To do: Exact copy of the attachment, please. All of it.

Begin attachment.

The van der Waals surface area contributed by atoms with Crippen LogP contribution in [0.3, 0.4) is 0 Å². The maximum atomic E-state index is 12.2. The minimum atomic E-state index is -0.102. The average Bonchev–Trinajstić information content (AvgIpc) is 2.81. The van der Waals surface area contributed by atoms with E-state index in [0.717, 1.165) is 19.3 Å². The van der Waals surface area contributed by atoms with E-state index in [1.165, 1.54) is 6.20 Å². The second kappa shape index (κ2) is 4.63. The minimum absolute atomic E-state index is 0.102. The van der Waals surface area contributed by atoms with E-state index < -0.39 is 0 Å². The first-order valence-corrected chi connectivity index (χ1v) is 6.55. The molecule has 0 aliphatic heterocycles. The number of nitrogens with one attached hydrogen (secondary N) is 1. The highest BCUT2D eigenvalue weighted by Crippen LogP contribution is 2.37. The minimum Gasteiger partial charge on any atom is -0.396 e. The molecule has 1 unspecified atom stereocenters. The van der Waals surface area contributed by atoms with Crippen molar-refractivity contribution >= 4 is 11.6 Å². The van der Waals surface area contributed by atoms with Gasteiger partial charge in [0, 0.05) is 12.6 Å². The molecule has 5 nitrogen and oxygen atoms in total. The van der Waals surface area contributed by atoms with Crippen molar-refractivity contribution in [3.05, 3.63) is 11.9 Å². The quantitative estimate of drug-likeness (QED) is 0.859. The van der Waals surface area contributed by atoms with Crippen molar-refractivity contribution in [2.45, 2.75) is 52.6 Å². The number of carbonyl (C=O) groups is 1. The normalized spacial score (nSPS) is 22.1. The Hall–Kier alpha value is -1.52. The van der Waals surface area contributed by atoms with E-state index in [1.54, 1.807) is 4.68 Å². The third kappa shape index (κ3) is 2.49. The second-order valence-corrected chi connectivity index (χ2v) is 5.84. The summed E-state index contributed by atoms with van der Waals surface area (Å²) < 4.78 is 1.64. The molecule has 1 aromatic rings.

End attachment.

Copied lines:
The van der Waals surface area contributed by atoms with Crippen LogP contribution in [0.3, 0.4) is 0 Å². The maximum atomic E-state index is 12.2. The minimum atomic E-state index is -0.102. The average Bonchev–Trinajstić information content (AvgIpc) is 2.81. The van der Waals surface area contributed by atoms with E-state index in [0.717, 1.165) is 19.3 Å². The van der Waals surface area contributed by atoms with E-state index in [1.165, 1.54) is 6.20 Å². The second kappa shape index (κ2) is 4.63. The minimum absolute atomic E-state index is 0.102. The van der Waals surface area contributed by atoms with E-state index < -0.39 is 0 Å². The first-order valence-corrected chi connectivity index (χ1v) is 6.55. The molecule has 0 aliphatic heterocycles. The number of nitrogens with one attached hydrogen (secondary N) is 1. The highest BCUT2D eigenvalue weighted by Crippen LogP contribution is 2.37. The minimum Gasteiger partial charge on any atom is -0.396 e. The molecule has 1 unspecified atom stereocenters. The van der Waals surface area contributed by atoms with Crippen molar-refractivity contribution >= 4 is 11.6 Å². The van der Waals surface area contributed by atoms with Gasteiger partial charge in [0, 0.05) is 12.6 Å². The molecule has 5 nitrogen and oxygen atoms in total. The van der Waals surface area contributed by atoms with Crippen molar-refractivity contribution in [3.05, 3.63) is 11.9 Å². The quantitative estimate of drug-likeness (QED) is 0.859. The van der Waals surface area contributed by atoms with Crippen molar-refractivity contribution in [2.45, 2.75) is 52.6 Å². The number of carbonyl (C=O) groups is 1. The normalized spacial score (nSPS) is 22.1. The Hall–Kier alpha value is -1.52. The van der Waals surface area contributed by atoms with E-state index in [1.54, 1.807) is 4.68 Å². The third kappa shape index (κ3) is 2.49. The second-order valence-corrected chi connectivity index (χ2v) is 5.84. The summed E-state index contributed by atoms with van der Waals surface area (Å²) < 4.78 is 1.64. The molecule has 1 aromatic rings.